It is doubtful that existing and potential retailers would share the same confidence in this flash-in-the-pan daydream. Where would their delivery trucks unload? Where would their customers park (or try to park), and would they walk even further? Would the problem of after-hours vandalism increase? Does this work in winter months, nevermind when the Fringe Festival is not on? These are questions all worth discussion, but ones retailers might not stick around find out the answers to.

Albert is one of downtown Winnipeg's few examples of how speedy car traffic need not be the dominant use of public space, and how through on-street parking, pedestrians and cars can use the same street when car traffic is not obnoxious (Graham Avenue, which also enjoys a fairly healthy concentration of retail, is another). If anything, cheaper, simpler ideas, like ending rush-hour parking restrictions on King and Princess Streets, or re-introducing angle parking on Arthur (one idea floating around some City departments recently), are less destructive traffic experiments to try in the West Exchange.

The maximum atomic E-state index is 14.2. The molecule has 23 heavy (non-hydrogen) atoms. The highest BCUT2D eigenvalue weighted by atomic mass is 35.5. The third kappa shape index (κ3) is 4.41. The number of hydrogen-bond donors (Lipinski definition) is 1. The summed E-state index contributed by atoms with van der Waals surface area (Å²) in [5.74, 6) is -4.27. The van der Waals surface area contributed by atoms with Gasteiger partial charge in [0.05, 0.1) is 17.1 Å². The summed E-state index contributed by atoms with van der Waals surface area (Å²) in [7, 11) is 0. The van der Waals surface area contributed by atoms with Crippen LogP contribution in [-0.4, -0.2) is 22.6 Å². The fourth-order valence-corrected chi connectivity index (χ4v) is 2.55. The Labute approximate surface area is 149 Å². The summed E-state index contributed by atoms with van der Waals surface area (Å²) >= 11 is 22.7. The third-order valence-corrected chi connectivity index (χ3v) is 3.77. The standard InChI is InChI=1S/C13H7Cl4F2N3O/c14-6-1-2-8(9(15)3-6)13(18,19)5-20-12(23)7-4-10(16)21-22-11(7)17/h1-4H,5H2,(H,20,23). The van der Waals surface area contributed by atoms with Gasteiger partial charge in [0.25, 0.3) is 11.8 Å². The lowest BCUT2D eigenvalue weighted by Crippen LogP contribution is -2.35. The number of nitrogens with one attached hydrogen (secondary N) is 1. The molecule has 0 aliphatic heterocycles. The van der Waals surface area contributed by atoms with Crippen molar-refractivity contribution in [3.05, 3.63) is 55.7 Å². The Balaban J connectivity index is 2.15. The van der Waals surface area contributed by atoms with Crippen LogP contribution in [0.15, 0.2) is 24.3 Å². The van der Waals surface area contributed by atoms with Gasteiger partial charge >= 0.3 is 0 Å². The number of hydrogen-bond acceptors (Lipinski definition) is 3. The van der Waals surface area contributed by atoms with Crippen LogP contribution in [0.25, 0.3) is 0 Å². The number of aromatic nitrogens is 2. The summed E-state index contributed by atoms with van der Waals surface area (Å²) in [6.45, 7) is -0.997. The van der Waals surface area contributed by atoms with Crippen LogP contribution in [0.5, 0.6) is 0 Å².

Blogger Spugsley said...

This proposed pedestrian mall is such small potatoes. It's sad really. And have they actually been to Ottawa lately? Sparks street is deserted most of the time.
Rather than planning stunts can we just have some sensible "meat and potatoes" policies to increase our urban density? Let's start with a moratorium on additional parking spaces in the downtown, shall we?
And the 'burbs need just as much help as the downtown if you ask me. What we need is a concerted effort from all levels of government to improve our urban habitats. There are two lynchpins of this policy: better transit and increased density. Both must be pursued in tandem, or the wheels fall off the cart (the ox cart, if you want a local flavour).

10:07 PM  
Blogger Sophia said...